In re Cellular Telephone Partnership Litigation, C.A. No. 6885-VCL (Del. Ch. March 9, 2022)
In this post-trial memorandum opinion, Vice Chancellor Laster held that defendant AT&T breached its fiduciary duty of loyalty by engaging in an unfair and self-interested transaction in an attempt to freeze out the minority-partner plaintiffs.
During the 1980s, the Federal Communications Commission (the “FCC”) conducted lotteries to award the rights to construct cellular telephone networks in particular geographic areas. To increase their odds of winning, some lottery participants entered into an arrangement similar to an office pool: If one member of the pool won the FCC’s lottery, then the winner would contribute its rights to a partnership and receive a 50.01% interest in the partnership. The other members of the pool would receive shares of the remaining 49.99% interest. Accordingly, one of the group members won the lottery for the Salem, Oregon market and sold her rights to a predecessor of AT&T.
In 1988, AT&T and the other members of the pool formed a partnership (the “Partnership”) and executed a partnership agreement to govern its affairs. Under the agreement, AT&T, as the majority owner, controlled (i) the outcome of any partner-level vote, (ii) the Partnership’s Executive Committee via the right to appoint two of three representatives, and (iii) the Partnership’s daily operations. In 2005, in response to the developments affecting the cellular industry, AT&T caused the Partnership to enter into a Management and Network Sharing Agreement (the “Management Agreement”), which specified how AT&T would operate the Partnership as part of its national cellular business. Despite having written the Management Agreement, AT&T pervasively disregarded it. Around 2007, with evolutions in the cell phone industry, including the launch of smartphones, AT&T foresaw an explosion in data usage that would lead to profitable new businesses and products, causing the value of the Partnership to increase significantly.
To capture the increase in value, AT&T began to explore ways to eliminate its minority partners. As part of that process, AT&T obtained a valuation of the Partnership and offered to buy out the minority partners’ interests based on a 5% premium over the $219 million valuation, which five of the twelve minority partners accepted. Although the remaining seven partners rejected the offer, they were unable to stop a freeze-out transaction, at the $219 million valuation, due to AT&T’s control over the Partnership. The objecting partners brought suit against AT&T in 2011, contending that AT&T, as a clearly conflicted controller standing on both sides of the transaction, had the burden of proving the transaction’s entire fairness.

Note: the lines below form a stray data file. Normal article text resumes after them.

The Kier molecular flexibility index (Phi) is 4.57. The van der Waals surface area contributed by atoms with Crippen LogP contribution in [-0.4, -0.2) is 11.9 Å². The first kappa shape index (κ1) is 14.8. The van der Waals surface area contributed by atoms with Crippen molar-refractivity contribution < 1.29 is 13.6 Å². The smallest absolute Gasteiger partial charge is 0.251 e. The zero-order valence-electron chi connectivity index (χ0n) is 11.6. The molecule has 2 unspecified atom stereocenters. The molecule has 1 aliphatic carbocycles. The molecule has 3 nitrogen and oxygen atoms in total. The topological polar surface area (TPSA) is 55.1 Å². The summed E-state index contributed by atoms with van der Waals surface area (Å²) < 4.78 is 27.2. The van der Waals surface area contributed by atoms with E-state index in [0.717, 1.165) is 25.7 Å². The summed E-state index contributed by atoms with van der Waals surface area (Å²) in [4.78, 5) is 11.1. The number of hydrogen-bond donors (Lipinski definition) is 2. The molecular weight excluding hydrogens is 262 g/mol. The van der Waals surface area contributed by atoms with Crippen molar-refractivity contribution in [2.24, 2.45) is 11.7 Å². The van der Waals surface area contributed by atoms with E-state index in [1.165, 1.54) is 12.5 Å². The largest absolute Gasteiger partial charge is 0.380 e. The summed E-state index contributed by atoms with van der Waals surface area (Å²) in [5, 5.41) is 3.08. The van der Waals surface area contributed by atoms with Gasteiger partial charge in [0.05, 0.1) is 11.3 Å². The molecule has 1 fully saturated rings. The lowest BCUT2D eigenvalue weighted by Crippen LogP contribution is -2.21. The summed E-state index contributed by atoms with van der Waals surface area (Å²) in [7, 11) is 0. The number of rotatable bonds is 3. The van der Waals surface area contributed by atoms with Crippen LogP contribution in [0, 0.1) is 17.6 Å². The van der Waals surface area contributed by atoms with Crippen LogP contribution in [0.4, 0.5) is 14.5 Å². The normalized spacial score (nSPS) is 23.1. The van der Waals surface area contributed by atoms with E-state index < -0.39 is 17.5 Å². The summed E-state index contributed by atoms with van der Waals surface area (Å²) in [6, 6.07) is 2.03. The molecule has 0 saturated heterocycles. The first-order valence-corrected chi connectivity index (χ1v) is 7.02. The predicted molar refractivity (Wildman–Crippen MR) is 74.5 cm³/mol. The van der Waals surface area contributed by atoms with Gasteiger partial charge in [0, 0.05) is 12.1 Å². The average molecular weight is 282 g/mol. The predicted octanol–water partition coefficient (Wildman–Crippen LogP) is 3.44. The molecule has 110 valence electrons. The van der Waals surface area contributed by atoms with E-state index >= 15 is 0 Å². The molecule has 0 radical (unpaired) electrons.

After trial, the Court found that AT&T breached its duty of loyalty by engaging in an unfair process under a number of factors, including: timing the freeze-out to occur before the minority partners could realize any value from the projected data revolution; failing to negotiate with the minority partners in order to intentionally keep them in the dark; declining to condition the freeze-out on a majority-of-the-minority vote; either refusing to respond to minority partner questions or providing false answers during the special meeting where AT&T used its controlling interest to approve the freeze-outs; withholding information requested by its financial advisor to properly value the Partnership; and ultimately creating a coercive, two-tier offer that pressured the minority partners to accept a 5% premium or be cashed out at a lower price. The Court also noted the fact that so many minority partners rejected the offer, even with a 5% premium, was “strong evidence” of an unfair price.
As to the Court’s fair price analysis, AT&T relied, unsuccessfully, on its expert witness, rather than its valuation firm, to show that the price was fair. AT&T’s expert, however, was unable to overcome the overwhelming evidence that the freeze-out price was unfair, including that: the price failed to account for value that the partnership was entitled to under the Management Agreement; the price failed to account for the value of the partnership’s litigation asset from AT&T’s past breaches of the Management Agreement; AT&T’s own contemporaneous documents showed that the partnership was worth considerably more than the freeze-out price; and the Court found the valuation methods AT&T relied on were unpersuasive. Accordingly, the Court held that AT&T failed to prove the transaction’s entire fairness, and AT&T therefore breached its fiduciary duty of loyalty to the minority partners. The Court held that the partnership’s actual fair value should have been $714 million and granted the minority partners their pro rata value of the partnership, plus pre- and post-judgment interest.
Finally, the Court declined to award Plaintiffs’ attorney’s fees under the bad faith exception to the American Rule. The Court held that the minority partner plaintiffs failed to show abuse of process or clear evidence of subjective bad faith by AT&T, despite the Court’s prior statement giving AT&T “the distinction of being the party most obstructive of the discovery process in this Court’s experience.”